+ It recommended continuing bilateral conversations with representatives of Roman Catholic, Orthodox, United Methodist, Mennonite and African Methodist Episcopal traditions. The committee also suggested that seminary professors and students from the ELCA and Christian Church (Disciples of Christ) could initiate an informal dialogue between the two churches.

+ On funding for ecumenical and interfaith organizations, the committee said priority should be given to maintaining financial support for the LWF. “Our most important ecumenical commitment is to the (LWF) communion,” Lee said.

+ The committee discussed the status of the ELCA’s five full communion relationships. The ELCA is in full communion with the Episcopal Church, Moravian Church, Presbyterian Church (U.S.A.), Reformed Church in America and United Church of Christ. Such relationships have led congregations to share ministries and resources, and, in some cases, allows for exchange of clergy. Hanson told the committee that there have now been three people in the ELCA who have been ordained by a pastor other than a bishop. The ELCA’s full communion agreement with the Episcopal Church requires that a bishop preside at all Lutheran ordinations, however, the 2001 ELCA Churchwide Assembly adopted a bylaw that allows for the possibility of exceptions to that requirement under certain circumstances.

+ Hanson will lead a small delegation of ELCA leaders on an “ecumenical journey” to Europe March 14-31. Planned stops include Geneva, Switzerland, to meet with staff of the LWF and World Council of Churches; Istanbul, Turkey, to meet with His All-Holiness Batholomew I, the Ecumenical Patriarch; Rome, to meet with Cardinal Walter Kasper of the Pontifical Council for the Promotion of Christian Unity, and for a possible meeting with Pope John Paul II; and London/Canterbury, and a meeting with Archbishop Rowan Williams, the new Archbishop of Canterbury. “I’m going with the idea of establishing relationships personally and deepening church-to-church relationships,” Hanson said.

+ Churches Uniting in Christ (CUIC) is a dialogue of nine U.S. Protestant churches with a goal of establishing full communion relationships. The ELCA is not a full participant, but has joined the discussions as “a partner in mission and dialogue.” The Rev. Philip L. Hougen, bishop of the ELCA Southeastern Iowa Synod, Iowa City, is an ELCA representative to the CUIC. He reported that the CUIC churches are hoping to reach agreement on full communion in 2007. Hougen said the churches have some “big issues” to resolve first, including the historic episcopate, ordained elders and lay presidency.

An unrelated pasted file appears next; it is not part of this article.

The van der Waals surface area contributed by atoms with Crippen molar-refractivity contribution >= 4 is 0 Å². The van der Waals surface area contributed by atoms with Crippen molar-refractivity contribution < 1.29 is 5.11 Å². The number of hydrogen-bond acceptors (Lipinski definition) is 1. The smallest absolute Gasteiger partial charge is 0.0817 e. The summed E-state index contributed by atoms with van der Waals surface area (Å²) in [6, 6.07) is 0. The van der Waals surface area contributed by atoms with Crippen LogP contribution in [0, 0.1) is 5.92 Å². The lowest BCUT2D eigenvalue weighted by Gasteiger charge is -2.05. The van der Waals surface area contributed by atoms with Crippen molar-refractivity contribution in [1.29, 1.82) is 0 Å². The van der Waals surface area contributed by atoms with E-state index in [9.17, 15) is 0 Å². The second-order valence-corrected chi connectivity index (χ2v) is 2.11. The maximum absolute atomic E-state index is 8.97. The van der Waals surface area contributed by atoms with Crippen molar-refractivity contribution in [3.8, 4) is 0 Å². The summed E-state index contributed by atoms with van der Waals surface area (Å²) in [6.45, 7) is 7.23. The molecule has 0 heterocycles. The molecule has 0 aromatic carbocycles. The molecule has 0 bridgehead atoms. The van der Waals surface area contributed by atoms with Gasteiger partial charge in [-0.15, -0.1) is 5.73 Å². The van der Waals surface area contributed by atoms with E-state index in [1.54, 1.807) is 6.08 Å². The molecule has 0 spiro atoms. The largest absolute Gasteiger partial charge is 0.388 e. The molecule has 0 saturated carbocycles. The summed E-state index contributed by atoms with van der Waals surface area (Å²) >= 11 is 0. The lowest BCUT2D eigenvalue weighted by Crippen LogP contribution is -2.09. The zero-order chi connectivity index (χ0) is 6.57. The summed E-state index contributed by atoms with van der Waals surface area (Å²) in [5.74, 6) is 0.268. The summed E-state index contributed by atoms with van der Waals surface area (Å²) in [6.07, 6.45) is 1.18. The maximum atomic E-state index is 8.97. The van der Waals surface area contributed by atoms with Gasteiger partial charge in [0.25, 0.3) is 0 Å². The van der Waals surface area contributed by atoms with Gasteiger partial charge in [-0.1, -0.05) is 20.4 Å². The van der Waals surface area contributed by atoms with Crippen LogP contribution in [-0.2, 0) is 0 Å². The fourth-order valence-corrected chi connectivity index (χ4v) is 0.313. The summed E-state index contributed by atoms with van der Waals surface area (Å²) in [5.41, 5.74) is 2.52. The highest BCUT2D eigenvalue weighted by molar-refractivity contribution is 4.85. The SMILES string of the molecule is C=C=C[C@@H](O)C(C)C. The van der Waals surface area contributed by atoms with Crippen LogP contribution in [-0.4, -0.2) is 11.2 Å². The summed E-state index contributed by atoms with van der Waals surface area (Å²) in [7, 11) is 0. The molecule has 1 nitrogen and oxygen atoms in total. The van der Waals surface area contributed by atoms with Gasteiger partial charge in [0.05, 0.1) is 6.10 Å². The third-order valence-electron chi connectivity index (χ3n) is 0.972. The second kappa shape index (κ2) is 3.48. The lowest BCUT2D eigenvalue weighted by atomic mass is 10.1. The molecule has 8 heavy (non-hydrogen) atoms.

+ U.S. Lutheran and Jewish leaders will meet May 12 at the ELCA churchwide office in Chicago for dialogue, said the Rev. Franklin E. Sherman, the department’s associate for interfaith relations, Allentown, Pa. The May 12 dialogue grew out of a meeting Hanson had in August 2002 with several Jewish leaders in New York. That meeting came about over some concerns about Hanson’s statements on violence in Israel and the West Bank.

+ The committee urged the National Council of Churches of Christ in the U.S.A. to maintain a person on its staff with expertise in interfaith relationships. The NCC is an ecumenical organization with 36 member churches, including the ELCA.

Preceding the planning meeting, the Rev. Michael Kinnamon, professor, Eden Theological Seminary, St. Louis, former CUIC general secretary and Christian Church (Disciples of Christ) minister, presented some perspectives on the future of the ecumenical movement.

Posted: Feb. 10, 2003 • Permanent link: ecumenism.net/?p=4793
Categories: ELCA News
Transmis : 10 févr. 2003 • Lien permanente : ecumenism.net/?p=4793
Catégorie : ELCA News